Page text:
“There was a lot of concern originally that this virus might not induce much memory,” says Shane Crotty, a researcher at the La Jolla Institute for Immunology in California and a co-author of the new paper, via MIT Technology Review.
“Instead, the immune memory looks quite good,” Crotty continues.
Very small risk of reinfection
Earlier reports of the antibody count waning led to fears that COVID-19 immunity was short-lived. Occasional reports of reinfection only served to bolster this fear.
The new study suggests that reinfection should only be a problem for a very small percentage of the population, whether they have developed immunity through an initial infection or via vaccination.
For the small percentage of people who do not develop effective immunity against COVID-19, the study claims that vaccination should offset the problem by ensuring herd immunity.
Blood sample analysis of recovered COVID-19 patients
For their study, the researchers analyzed blood samples from 185 men and women who had recovered from COVID-19 — seven percent of these were hospitalized while the rest had recovered from a “mild” infection.
Each individual provided at least one blood sample between six days and eight months after their initial symptoms, and 43 of the samples were taken after six months.
The researchers measured the levels of four different components of immune memory: antibodies (which tag diseases for destruction by the immune system), B cells (which make antibodies), and T cells (which kill infected cells).
“As far as we know, this is the largest study ever, for any acute infection, that has measured all four of those components of immune memory,” Crotty explains in a report by SciTech Daily.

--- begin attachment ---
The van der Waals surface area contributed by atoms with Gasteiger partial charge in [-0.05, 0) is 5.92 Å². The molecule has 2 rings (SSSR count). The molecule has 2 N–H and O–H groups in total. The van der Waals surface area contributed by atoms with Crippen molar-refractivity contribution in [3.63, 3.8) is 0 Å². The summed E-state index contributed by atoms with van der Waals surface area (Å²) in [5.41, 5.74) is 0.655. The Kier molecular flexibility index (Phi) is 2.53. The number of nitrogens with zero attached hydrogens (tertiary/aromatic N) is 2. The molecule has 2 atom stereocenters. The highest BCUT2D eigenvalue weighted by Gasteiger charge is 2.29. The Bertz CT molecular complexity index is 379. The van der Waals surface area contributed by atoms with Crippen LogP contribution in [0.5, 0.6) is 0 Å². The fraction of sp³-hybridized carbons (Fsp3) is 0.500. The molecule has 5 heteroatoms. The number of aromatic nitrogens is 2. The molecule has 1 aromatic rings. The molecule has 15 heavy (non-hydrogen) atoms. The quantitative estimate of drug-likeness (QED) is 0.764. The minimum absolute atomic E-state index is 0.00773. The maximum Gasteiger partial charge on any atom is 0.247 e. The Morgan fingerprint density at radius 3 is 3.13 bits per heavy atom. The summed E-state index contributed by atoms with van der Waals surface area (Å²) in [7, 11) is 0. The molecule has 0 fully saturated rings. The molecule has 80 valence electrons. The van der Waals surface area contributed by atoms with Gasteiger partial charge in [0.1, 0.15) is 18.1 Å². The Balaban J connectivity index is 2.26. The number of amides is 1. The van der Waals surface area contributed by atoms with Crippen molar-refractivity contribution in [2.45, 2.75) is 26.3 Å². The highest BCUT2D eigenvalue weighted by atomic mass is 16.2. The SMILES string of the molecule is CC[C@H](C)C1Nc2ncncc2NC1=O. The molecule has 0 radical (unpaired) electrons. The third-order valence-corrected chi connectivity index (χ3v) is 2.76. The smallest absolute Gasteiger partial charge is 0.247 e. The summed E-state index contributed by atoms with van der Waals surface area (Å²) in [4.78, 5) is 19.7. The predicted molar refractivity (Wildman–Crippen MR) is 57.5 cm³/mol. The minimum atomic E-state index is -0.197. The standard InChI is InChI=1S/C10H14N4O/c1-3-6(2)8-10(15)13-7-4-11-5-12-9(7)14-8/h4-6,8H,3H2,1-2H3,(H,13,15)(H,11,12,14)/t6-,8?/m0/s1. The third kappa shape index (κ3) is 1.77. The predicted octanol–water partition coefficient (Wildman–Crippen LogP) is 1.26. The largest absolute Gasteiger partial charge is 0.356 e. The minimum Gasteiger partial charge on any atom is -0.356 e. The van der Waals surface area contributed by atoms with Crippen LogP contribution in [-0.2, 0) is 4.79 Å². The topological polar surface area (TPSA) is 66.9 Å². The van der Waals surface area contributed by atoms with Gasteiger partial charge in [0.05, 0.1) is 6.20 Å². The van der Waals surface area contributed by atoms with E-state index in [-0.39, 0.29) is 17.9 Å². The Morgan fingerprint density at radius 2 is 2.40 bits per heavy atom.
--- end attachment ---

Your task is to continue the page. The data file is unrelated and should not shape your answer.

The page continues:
The team found that antibodies in the body did decline after eight months, though levels varied greatly depending on the individual.
However, importantly, T-cell numbers dropped very slightly, and B-cell numbers stayed steady or even surprisingly grew in some instances.
As B-cells can produce COVID-19 antibodies, and T-cells attack cells infected by the disease, this is a strong indication that humans retain the components to fight the coronavirus for a long time.
Cautious optimism amidst vaccine rollout
As Crotty points out, vaccinations trigger the same mechanisms as our natural immune response, meaning that the findings should also apply to vaccinated people as well.
The scientists also point to a recent study that highlighted the fact that T-cells specific to SARS, a close cousin of COVID-19, can remain in the blood for at least 17 years after infection.
The signs are undoubtedly encouraging, but the scientists behind the study still advise caution: “immunity varies from person to person, and uncommon individuals with weak immune memory still may be susceptible to reinfection,” Crotty explains.
Though it might be too early to make any conclusive statement regarding COVID-19 immunity, this latest study does suggest the vaccination won’t have to be reapplied every few months and that an end to COVID-19 restrictions may finally be in sight.